Kenyan hotel owners blame polls for low bookings By MATHIAS RINGA | Wednesday, May 16 2012 at 11:46
Hotel owners in Kenya on Tuesday warned of job losses and low bookings due to the rising cost of fuel and uncertainty over the next elections.
Kenya Association of Hotelkeepers and Caterers (KAHC) vice-chairman Vickram Korla said the sector might not reach the Sh98 billion mark recorded last year as tourists would keep away for fear of political violence as was the case in 2007.
“As hoteliers, we have invested a lot in promoting the industry in new markets. All our efforts may go to waste if tourists fail to show up due to travel bans, political tensions or high insurance premiums,” said Mr Korla, who is also a director at Sentido Neptune Hotels in the country's coastal city of Mombasa.
He spoke as the Kenya Association Tour Operators (Kato) said frequent fuel price increments were making the country an expensive destination for safari lovers.
Kato Coast branch chairperson Monika Solanki said major travel firms and tour operators in the West had already classified Kenya as “too expensive for wild safaris” compared to competitors such as South Africa and Botswana.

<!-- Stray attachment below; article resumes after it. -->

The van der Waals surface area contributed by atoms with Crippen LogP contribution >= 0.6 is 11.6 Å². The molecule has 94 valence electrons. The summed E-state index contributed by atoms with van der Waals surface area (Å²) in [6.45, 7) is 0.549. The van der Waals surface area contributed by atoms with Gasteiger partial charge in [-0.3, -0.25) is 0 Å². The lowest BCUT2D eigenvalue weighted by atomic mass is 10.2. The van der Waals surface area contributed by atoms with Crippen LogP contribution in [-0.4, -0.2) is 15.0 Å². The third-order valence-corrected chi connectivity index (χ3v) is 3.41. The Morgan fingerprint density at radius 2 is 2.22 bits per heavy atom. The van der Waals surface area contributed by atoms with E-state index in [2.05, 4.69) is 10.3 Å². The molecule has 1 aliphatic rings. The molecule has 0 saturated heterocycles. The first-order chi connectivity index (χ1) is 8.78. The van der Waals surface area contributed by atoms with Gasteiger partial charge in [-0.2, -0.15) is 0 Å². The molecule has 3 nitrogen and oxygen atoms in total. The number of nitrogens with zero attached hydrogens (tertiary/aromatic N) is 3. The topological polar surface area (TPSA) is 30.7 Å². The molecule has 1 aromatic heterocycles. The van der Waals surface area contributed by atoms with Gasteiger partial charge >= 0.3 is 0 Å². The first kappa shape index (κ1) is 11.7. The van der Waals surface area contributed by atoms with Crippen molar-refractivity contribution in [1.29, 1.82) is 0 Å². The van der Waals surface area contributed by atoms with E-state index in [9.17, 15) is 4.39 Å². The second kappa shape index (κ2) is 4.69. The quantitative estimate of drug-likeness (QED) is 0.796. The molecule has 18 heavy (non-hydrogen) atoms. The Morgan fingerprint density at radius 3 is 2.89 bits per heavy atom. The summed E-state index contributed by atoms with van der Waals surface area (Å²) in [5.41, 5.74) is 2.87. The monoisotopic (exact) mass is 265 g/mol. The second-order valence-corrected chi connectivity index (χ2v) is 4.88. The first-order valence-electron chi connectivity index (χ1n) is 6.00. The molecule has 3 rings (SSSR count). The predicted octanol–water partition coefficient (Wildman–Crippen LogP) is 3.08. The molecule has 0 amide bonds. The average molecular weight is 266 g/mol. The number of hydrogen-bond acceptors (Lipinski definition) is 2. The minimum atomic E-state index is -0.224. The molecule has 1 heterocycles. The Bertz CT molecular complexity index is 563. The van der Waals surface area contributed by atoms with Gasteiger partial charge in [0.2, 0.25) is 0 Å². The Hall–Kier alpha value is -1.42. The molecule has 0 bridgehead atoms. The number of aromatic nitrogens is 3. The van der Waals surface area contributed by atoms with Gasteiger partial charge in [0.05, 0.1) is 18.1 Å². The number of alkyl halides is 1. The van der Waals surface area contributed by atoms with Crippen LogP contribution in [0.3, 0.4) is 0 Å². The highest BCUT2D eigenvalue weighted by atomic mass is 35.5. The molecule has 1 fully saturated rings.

“Many of our clients are complaining about the ever rising costs of wild safaris in the wake of sky high fuel prices. When the prices of fuel go up it means tour firms must also review their charges to keep afloat. This means many tourists will not be able to visit the parks,” she said.
Ms Solanki warned this would push many small operators out of business resulting in job losses.
“Many tour firms will be forced to close down as it will be difficult for them to manage tours to popular wildlife spots such as the Maasai Mara. Tourists who come to the Coast will forego going on safaris and instead relax on the beaches as they will not be able to afford wild safari costs.”
The Mombasa and Coast Tourist Association chairman Mohammed Hersi said while it was too early to forecast December bookings, holding elections in December would deal operators a revenue blow.
“As much as tourism is Kenya’s second biggest foreign exchange earner, the government should know that beach holidays are not our preserve and tourists can always go elsewhere,” said Mr Hersi.
At the same time, Matatu Owners Association national vice-chairman Ali Bates welcomed the reduction of diesel prices by 36 cents.
“We are glad that the Energy Regulatory Commission has reduced the diesel prices by 36 cents as it will help bring down our operation costs. Most matatus use diesel and therefore the current prices are a relief to players in the industry,” he said.
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